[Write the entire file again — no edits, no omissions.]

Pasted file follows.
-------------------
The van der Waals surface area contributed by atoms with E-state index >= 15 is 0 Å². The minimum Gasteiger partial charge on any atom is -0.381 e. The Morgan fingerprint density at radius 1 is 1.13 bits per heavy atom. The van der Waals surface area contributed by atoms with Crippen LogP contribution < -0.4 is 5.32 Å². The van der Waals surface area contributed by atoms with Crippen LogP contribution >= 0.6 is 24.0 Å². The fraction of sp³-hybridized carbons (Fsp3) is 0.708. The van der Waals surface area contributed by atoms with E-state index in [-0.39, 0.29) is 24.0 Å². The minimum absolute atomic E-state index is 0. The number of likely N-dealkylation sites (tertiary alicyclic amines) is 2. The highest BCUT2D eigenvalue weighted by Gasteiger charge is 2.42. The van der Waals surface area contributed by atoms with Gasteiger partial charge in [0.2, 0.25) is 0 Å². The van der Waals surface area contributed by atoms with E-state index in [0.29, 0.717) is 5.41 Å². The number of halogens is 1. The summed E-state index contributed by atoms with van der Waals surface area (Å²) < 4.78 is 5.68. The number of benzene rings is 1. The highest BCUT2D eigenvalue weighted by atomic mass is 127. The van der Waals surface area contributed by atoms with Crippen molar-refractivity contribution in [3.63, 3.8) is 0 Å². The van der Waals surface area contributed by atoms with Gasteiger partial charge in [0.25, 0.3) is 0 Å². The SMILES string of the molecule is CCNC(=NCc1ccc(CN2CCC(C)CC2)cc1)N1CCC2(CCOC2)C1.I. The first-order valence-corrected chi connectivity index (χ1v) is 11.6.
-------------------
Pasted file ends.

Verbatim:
The van der Waals surface area contributed by atoms with E-state index >= 15 is 0 Å². The minimum Gasteiger partial charge on any atom is -0.381 e. The Morgan fingerprint density at radius 1 is 1.13 bits per heavy atom. The van der Waals surface area contributed by atoms with Crippen LogP contribution < -0.4 is 5.32 Å². The van der Waals surface area contributed by atoms with Crippen LogP contribution >= 0.6 is 24.0 Å². The fraction of sp³-hybridized carbons (Fsp3) is 0.708. The van der Waals surface area contributed by atoms with E-state index in [-0.39, 0.29) is 24.0 Å². The minimum absolute atomic E-state index is 0. The number of likely N-dealkylation sites (tertiary alicyclic amines) is 2. The highest BCUT2D eigenvalue weighted by Gasteiger charge is 2.42. The van der Waals surface area contributed by atoms with Gasteiger partial charge in [0.2, 0.25) is 0 Å². The van der Waals surface area contributed by atoms with E-state index in [0.29, 0.717) is 5.41 Å². The number of halogens is 1. The summed E-state index contributed by atoms with van der Waals surface area (Å²) < 4.78 is 5.68. The number of benzene rings is 1. The highest BCUT2D eigenvalue weighted by atomic mass is 127. The van der Waals surface area contributed by atoms with Crippen molar-refractivity contribution in [3.63, 3.8) is 0 Å². The van der Waals surface area contributed by atoms with Gasteiger partial charge in [0.25, 0.3) is 0 Å². The SMILES string of the molecule is CCNC(=NCc1ccc(CN2CCC(C)CC2)cc1)N1CCC2(CCOC2)C1.I. The first-order valence-corrected chi connectivity index (χ1v) is 11.6.